Wisconsin law gives foster parents certain rights. Foster parents are often the best advocates for their foster children because they are committed to the children and have current information about them. Unfortunately, foster parents do not always know their rights.
Under Wisconsin law, foster parents may have access to records pertaining to their foster children and the right to notice of all hearings in the case involving the child. They have the right to be heard at such hearings and to provide information to the judge. Sometimes, foster parents choose to be represented by counsel, so as to most effectively communicate their position.
If a child has been in a foster home for six months or longer, the placing agency cannot remove the child from that home without 30 days notice, except in an emergency. The foster parents have the right to a hearing at which they may present evidence. If the foster parents show that removal is not in the child’s best interests, the child may not be removed from the foster home.
It is important always to keep in mind that the purpose of foster care is to protect children. When a child is placed in foster care, there must be a permanency plan designed to ensure that the child is reunified with her family whenever appropriate, or that she quickly attains a home providing long-term stability. The key, from a child’s point of view, is that reunification should occur when appropriate, and that permanence for the child should not be delayed.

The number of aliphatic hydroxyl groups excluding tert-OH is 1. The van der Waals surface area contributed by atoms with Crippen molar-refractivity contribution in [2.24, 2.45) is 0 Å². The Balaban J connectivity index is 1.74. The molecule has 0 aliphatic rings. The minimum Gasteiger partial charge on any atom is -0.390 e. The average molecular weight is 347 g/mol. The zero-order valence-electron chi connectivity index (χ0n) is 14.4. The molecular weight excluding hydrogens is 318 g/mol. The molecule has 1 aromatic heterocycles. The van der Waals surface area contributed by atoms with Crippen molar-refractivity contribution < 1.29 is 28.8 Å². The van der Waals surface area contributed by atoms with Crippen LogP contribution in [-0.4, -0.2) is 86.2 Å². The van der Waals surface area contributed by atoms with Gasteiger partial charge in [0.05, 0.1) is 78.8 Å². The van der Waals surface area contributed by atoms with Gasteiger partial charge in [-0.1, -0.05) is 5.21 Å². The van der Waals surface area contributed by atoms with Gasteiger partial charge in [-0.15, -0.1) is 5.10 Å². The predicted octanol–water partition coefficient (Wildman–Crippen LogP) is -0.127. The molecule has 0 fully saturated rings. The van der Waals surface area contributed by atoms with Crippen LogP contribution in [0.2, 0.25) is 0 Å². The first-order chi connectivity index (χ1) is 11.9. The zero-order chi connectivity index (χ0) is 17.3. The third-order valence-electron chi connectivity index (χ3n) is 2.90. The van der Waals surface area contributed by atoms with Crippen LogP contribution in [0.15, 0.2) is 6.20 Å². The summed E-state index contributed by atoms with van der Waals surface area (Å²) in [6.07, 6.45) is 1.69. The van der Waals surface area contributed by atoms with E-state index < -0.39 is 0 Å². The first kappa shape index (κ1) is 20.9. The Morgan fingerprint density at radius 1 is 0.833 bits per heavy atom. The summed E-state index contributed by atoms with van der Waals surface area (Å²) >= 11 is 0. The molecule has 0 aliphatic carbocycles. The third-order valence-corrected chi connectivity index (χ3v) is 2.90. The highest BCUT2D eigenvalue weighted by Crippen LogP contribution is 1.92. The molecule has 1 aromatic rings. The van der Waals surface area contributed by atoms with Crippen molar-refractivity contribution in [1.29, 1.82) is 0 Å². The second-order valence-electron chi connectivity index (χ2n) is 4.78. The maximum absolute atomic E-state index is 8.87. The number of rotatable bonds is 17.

Sometimes the permanency plan involves two goals; for example, return to the parents’ home or adoption. This “concurrency planning” occurs when it appears that the parents may not remedy the problems that caused removal of the child. In that case, the child’s needs must come before the parents’ and the child remains in the foster home and frequently is adopted by the foster parents. With concurrency planning, if the first goal cannot be achieved, the process is already in motion to accomplish the other goal.